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The Respectful Eyes of America
Only Excess Chatter Marred Coverage of a Solemn Event

By Tom Shales
Wednesday, January 3, 2007

Television can still rise to the occasion when the occasion warrants.

Yesterday's coverage of the funeral of former president Gerald Ford found network correspondents and technicians on their best behavior for the most part, the solemn beauty of the ceremony at Washington National Cathedral virtually forcing them to exercise restraint and good taste.

What might be called TV's networks of record -- ABC, CBS, NBC and cable's CNN -- covered the proceedings from early morning, following the casket from the Capitol, down the Senate steps, along Pennsylvania Avenue, past the White House and then to the cathedral, where "eulogizers," as CBS's Katie Couric called them, paid tribute to the well-liked 38th president.

As the big and more established networks conveyed a kind of official aura, NBC's quirky cable outfit MSNBC offered more flavorful and colorful, but still respectful, coverage. Chris Matthews, anchoring with Keith Olbermann, at one point told viewers -- as cameras scanned the famous faces of those gathered in the cathedral -- "These are Washington people. For better or for worse, this is the Establishment you're looking at right here. This is the A-list of the people who run this city."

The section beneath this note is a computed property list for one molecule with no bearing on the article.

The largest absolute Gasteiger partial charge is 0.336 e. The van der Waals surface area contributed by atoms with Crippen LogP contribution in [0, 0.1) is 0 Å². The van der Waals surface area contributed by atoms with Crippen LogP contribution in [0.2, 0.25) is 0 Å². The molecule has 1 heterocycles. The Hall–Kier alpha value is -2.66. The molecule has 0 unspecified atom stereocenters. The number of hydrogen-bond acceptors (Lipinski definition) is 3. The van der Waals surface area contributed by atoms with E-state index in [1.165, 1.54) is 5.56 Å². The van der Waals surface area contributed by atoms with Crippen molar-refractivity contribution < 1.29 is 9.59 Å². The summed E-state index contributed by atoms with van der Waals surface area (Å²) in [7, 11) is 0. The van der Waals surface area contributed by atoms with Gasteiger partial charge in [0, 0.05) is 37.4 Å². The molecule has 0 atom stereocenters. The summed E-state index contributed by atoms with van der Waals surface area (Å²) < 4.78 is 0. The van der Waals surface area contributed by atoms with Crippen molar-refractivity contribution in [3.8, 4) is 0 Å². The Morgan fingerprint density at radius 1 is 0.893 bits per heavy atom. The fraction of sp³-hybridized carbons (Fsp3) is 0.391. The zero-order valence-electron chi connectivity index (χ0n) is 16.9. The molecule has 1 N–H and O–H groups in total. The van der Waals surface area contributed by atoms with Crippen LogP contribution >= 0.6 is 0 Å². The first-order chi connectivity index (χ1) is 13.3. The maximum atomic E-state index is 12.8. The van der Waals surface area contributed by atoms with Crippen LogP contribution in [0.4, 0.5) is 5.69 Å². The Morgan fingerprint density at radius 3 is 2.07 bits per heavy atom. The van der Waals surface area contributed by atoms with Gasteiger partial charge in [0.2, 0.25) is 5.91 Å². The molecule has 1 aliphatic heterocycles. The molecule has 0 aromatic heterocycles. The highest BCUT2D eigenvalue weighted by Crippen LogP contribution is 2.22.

Matthews dares to say what other people are thinking but refrain from saying -- for better or for worse.

Couric and many of her colleagues on the big networks committed the common error of talking over scenes that did not require any talking -- or, to the contrary, called for quiet. When the choir and band performed "America" and other patriotic songs, Katie and crew kept up fairly constant chatter. Over on NBC at the same time, presidential historian Michael Beschloss unfortunately was directed to yak away, ignoring the music in the cathedral.